## RE: [PrimeNumbers] Re: Easy formula for next prime... cant make it any easier.

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• Matteo, ... An expression (e.g. 2n+1) represents a set S if every number from set S can be written in the form prescribed by the expression. It s not necessary
Message 1 of 16 , Aug 3 3:08 PM
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Matteo,

> > Wrong. 6n+/-1 represents all -odd- integers not divisible by 3 and,
> > consequently, it represents all primes with the exception of 2 and 3. This
> > is where it differs from your form 3n+2+4, which guarantees the "not
> > divisible by 3" condition, but not the "is odd" one.
>
> I don't thing i understand very well what you're saying about 6n+/-1 that
> should represent all primes.

An expression (e.g. 2n+1) represents a set S if every number from set S
can be written in the form prescribed by the expression. It's not
necessary for all the numbers of that form to belong to set S.

For example, the form 2n+1 represents all odd integers. Thus, it can also
be used to represent each and every odd prime, odd square or odd perfect
number -- since all of these are just subsets of the set of odd numbers.

Peter
• Peter Thanks for your comment. I admit I am wrong technically in that since 2 is the only even prime, I usually skirt around that issue by always prefacing
Message 2 of 16 , Aug 3 4:00 PM
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Peter Thanks for your comment. I admit I am wrong technically in that since
2 is the only even prime, I usually skirt around that issue by always
prefacing my remarks by stating ³in the set of odd numbers only,² which I
neglected to do in this case. I do that because prime 2 always obfuscates
the issue, as it is doing in this very instance. Thanks for your interest.
Marty

From: Matteo Mattsteel Vitturi <mattsteel@...>
Date: Tue, 3 Aug 2010 23:25:54 +0200
Subject: RE: [PrimeNumbers] Re: Easy formula for next prime... cant make it
any easier.

Peter,

> > Folks out there including yourself and Lelio don't seem to understand

> > that 6n+/-1 represents ALL integers that are not multiples of 3, so of

> > course every single prime to infinity is either 6n+1, or 6n-1,

>

> Wrong. 6n+/-1 represents all -odd- integers not divisible by 3 and,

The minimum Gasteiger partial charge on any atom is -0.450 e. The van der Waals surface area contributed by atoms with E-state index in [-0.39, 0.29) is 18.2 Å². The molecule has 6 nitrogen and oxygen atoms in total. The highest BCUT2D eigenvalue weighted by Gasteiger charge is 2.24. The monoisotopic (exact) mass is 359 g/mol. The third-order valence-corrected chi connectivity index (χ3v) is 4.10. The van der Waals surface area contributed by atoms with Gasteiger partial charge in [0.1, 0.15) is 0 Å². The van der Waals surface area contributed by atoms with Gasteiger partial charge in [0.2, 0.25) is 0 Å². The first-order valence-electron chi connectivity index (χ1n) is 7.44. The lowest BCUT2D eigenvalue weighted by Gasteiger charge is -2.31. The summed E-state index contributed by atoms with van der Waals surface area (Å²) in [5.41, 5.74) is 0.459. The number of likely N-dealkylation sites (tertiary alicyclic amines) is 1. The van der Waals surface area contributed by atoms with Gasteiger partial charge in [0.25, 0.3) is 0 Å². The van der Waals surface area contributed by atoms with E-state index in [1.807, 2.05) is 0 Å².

> consequently, it represents all primes with the exception of 2 and 3. This

> is where it differs from your form 3n+2+4, which guarantees the "not

> divisible by 3" condition, but not the "is odd" one.

>

I don't thing i understand very well what you're saying about 6n+/-1 that
should represent all primes.
When n=20 then 6n-1=119 and 6n+1=121 and both aren't primes since 121 is
11x11 and 119 is 7x17.

Matteo.

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• Peter Thanks for your comment. I admit I am technically wrong in that since 2 is the only even prime, I usually skirt around that special case by always
Message 3 of 16 , Aug 3 9:39 PM
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Peter Thanks for your comment. I admit I am technically wrong in that
since 2 is the only even prime, I usually skirt around that special case by
always prefacing my remarks with ³in the set of odd numbers only,² which
I neglected to do, much to my regret since I am getting flak from around
the world. I do that because prime 2 always obfuscates the issue, as it is
doing in this very instance.
So, to correct, the locus for ALL primes except 2 is 6n+1 or 6n-1,
which of course is not to say that all 6n+-1 are prime. Another way to
define 6n+-1 is 3n+2+4, where both are one and the same. The distinction I
am making is that 3n+2+4 is descriptive (to me) of all non-multiples >3 to
infinty, while 6n+-1, makes it appear that there is something profound and
face from the very outset as 3n+2+4. If you look at in this light, it will
all come together. Thus, the search for a pattern in 6n+1-1 is all in vain.
A list of prime numbers (go primes.utm.edu ) has provided this information
forever. Thanks for your interest. Regards. Marty

From: Peter Kosinar <goober@...>
Date: Wed, 4 Aug 2010 00:08:38 +0200 (CEST)
To: Matteo Mattsteel Vitturi <mattsteel@...>
Subject: RE: [PrimeNumbers] Re: Easy formula for next prime... cant make it
any easier.

Matteo,

> > Wrong. 6n+/-1 represents all -odd- integers not divisible by 3 and,
> > consequently, it represents all primes with the exception of 2 and 3. This
> > is where it differs from your form 3n+2+4, which guarantees the "not
> > divisible by 3" condition, but not the "is odd" one.
>
> I don't thing i understand very well what you're saying about 6n+/-1 that
> should represent all primes.

An expression (e.g. 2n+1) represents a set S if every number from set S
can be written in the form prescribed by the expression. It's not
necessary for all the numbers of that form to belong to set S.

For example, the form 2n+1 represents all odd integers. Thus, it can also
be used to represent each and every odd prime, odd square or odd perfect
number -- since all of these are just subsets of the set of odd numbers.

Peter

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